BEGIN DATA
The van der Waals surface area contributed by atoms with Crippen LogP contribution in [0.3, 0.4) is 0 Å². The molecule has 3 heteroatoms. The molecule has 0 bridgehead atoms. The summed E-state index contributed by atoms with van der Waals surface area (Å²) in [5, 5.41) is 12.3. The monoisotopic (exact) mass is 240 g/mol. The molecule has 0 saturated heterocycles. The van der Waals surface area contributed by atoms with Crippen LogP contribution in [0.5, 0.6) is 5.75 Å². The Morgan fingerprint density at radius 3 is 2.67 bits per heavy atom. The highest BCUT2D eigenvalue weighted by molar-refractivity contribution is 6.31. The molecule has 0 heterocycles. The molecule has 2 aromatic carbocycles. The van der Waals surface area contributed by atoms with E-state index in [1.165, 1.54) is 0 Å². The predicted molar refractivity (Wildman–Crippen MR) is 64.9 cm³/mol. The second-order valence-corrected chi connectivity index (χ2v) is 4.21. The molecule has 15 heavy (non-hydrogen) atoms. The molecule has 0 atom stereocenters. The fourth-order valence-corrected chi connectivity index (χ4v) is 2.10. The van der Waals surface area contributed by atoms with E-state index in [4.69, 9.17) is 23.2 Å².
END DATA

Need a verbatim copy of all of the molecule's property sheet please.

The van der Waals surface area contributed by atoms with Crippen LogP contribution in [0.3, 0.4) is 0 Å². The molecule has 3 heteroatoms. The molecule has 0 bridgehead atoms. The summed E-state index contributed by atoms with van der Waals surface area (Å²) in [5, 5.41) is 12.3. The monoisotopic (exact) mass is 240 g/mol. The molecule has 0 saturated heterocycles. The van der Waals surface area contributed by atoms with Crippen LogP contribution in [0.5, 0.6) is 5.75 Å². The Morgan fingerprint density at radius 3 is 2.67 bits per heavy atom. The highest BCUT2D eigenvalue weighted by molar-refractivity contribution is 6.31. The molecule has 0 heterocycles. The molecule has 2 aromatic carbocycles. The van der Waals surface area contributed by atoms with E-state index in [1.165, 1.54) is 0 Å². The predicted molar refractivity (Wildman–Crippen MR) is 64.9 cm³/mol. The second-order valence-corrected chi connectivity index (χ2v) is 4.21. The molecule has 15 heavy (non-hydrogen) atoms. The molecule has 0 atom stereocenters. The fourth-order valence-corrected chi connectivity index (χ4v) is 2.10. The van der Waals surface area contributed by atoms with E-state index in [4.69, 9.17) is 23.2 Å².